21 May 2013

Gay Marriage and the Two Different Meanings of Right and Wrong

When someone tells you: “I am right, and you are wrong,” what are they talking about?

Do they mean that they are speaking truth while you are saying things that are not true? Or are they claiming they are doing the right thing while you are doing something wrong?

On one hand we have right and wrong as truth and untruth, for example: ‘Barack Obama is President of the United States’, or ‘The Labour Party forms the Government of the United Kingdom’.

On the other hand we have right and wrong as judgement. Whether moralistic or practical, this makes claims over what is good and bad; for example: ‘Immigration benefits Britain’ or ‘Gay marriage is wrong’.

Sometimes these two meanings overlap, but for the most part they are two completely different conceptions. However we tend to use them interchangeably, mixing them up and confusing them in the process.

Gay marriage and immigration are interesting topics on many levels, not least for the way that strongly-held views on them from many (especially older and more traditionally-minded) people are routinely derided as ‘wrong’ by a great swathe of liberal-left opinion.

But in what way are these people ‘wrong’? Does it make sense for them to be described this way? And does it make sense for those on the conservative side to talk about immigration and gay marriage as wrong?

What we can safely say is that people make these judgements of right and wrong all the time.

However I find it problematic when we attack those judgements and opinions from the other standpoint of right and wrong, as truth and untruth.

I have seen a lot of articles and comments from liberal-lefty types expressing incredulity at small ‘c’ conservative opinion on gay marriage and immigration for example, using statistical ‘evidence’ and 'logic' to back up their case. This is fine to an extent – but these arguments generally miss the main point by failing to engage with the importance of meaning.

Many of those opposing gay marriage, for example on religious grounds, see marriage as a union between man and woman. On what basis can we justifiably claim they are wrong to do that? By saying they are being illogical we are effectively saying that their core beliefs are illegitimate and making some rather authoritarian claims about the primacy of our own views and that logic itself  somehow justifies them.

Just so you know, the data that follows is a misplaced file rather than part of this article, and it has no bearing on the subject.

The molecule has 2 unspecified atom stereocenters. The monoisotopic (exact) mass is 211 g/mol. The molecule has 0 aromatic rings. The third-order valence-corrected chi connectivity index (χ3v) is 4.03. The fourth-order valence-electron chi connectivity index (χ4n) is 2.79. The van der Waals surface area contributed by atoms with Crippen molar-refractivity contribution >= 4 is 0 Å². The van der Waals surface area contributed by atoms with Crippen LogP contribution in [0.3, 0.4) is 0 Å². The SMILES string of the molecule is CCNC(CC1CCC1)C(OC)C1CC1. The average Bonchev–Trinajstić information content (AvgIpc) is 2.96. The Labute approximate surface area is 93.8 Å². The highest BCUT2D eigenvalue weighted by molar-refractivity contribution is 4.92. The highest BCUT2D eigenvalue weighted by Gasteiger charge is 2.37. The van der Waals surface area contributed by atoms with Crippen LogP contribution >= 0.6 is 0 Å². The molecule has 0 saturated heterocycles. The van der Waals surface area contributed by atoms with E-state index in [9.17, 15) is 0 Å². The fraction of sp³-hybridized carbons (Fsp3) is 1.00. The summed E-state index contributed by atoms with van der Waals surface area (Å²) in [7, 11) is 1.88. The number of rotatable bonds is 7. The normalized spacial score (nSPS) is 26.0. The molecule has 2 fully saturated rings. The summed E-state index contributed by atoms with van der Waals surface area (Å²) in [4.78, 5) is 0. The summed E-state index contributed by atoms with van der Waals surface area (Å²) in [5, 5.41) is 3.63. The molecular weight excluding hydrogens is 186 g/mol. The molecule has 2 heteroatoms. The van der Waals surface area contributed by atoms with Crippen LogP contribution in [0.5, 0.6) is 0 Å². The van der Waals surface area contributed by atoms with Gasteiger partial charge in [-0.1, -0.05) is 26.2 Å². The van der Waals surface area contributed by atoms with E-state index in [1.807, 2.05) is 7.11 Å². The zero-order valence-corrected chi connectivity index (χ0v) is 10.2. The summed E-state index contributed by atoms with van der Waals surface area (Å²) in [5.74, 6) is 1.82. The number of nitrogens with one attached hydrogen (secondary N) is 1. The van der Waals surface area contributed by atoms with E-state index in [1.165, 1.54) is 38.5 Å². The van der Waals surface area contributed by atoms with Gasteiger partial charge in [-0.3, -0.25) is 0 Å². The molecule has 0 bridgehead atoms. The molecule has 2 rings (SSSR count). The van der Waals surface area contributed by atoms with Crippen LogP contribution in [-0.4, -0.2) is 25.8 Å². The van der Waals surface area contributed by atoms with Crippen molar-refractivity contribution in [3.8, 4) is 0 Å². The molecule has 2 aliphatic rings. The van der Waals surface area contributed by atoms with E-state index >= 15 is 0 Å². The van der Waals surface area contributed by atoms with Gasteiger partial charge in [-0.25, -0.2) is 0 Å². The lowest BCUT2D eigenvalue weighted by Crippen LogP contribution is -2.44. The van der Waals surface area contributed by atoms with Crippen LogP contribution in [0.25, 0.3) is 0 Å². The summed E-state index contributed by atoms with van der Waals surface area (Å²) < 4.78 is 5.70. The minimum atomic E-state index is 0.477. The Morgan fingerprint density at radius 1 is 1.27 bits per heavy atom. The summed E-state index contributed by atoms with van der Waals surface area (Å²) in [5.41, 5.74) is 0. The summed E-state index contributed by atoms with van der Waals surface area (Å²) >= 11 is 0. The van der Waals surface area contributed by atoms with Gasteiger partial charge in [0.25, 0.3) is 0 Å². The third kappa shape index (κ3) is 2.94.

Logic and evidence are not moral arbiters though. Deciding on moral issues remains a role for human beings.

The forthcoming changes are redefining the meaning of marriage, which is an important institution in our society. We may like that change, but we should accept and respect those for whom it is a troubling change to something they hold dear.

I myself do not hold a strong opinion on gay marriage, but I certainly have nothing against it and can see how it will bring great joy to many gay couples who wish to mark their love by getting married.

What I do hold a strong opinion on is the way that many proponents use it as a stick to beat those who are opposed (as indeed some who are opposed use it as a stick to beat the liberal-left).  I think doing this is wrong.

There is no ultimate reason or justification for gay couples being allowed to ‘marry’ each other. But then there is no ultimate reason why they shouldn’t.

What we are seeing with the legalisation of gay ‘marriage’ is a changing of meaning and through this a representation of how social power is shifting.  

Lately I have been reading the book On the Political by the left-leaning political theorist Chantal Mouffe. One of Mouffe’s many qualities is that she is willing to learn from and invoke the more acute among conservative writers.

 In On the Political she quotes Carl Schmitt, who wrote in 1988, 

“One of the most important manifestations of humanity’s legal and spiritual life is the fact that whoever has true power is able to determine the content of concepts and words.”

This is what has happened with the concept of marriage – the meaning and content of it is getting changed, reflecting the transfer of social power from old to new: a new hegemony of sorts.

It is precisely what the democratic system is for. As Mouffe explains, democracy is not ultimately about finding a ‘rational consensus’ of what is right and wrong, but about the people deciding what they want to do.

Bringing in gay marriage is what our elected representatives are doing on our behalf: it is democracy in action.

But let’s not go condemning those who are opposed by claiming that we are ultimately ‘right’. Gay marriage will soon be ‘right’ in the other sense, as truth, on account of democratic decision – and that is surely enough.

4 May 2013

Frank Field: some home truths on Labour’s ‘equalities agenda’?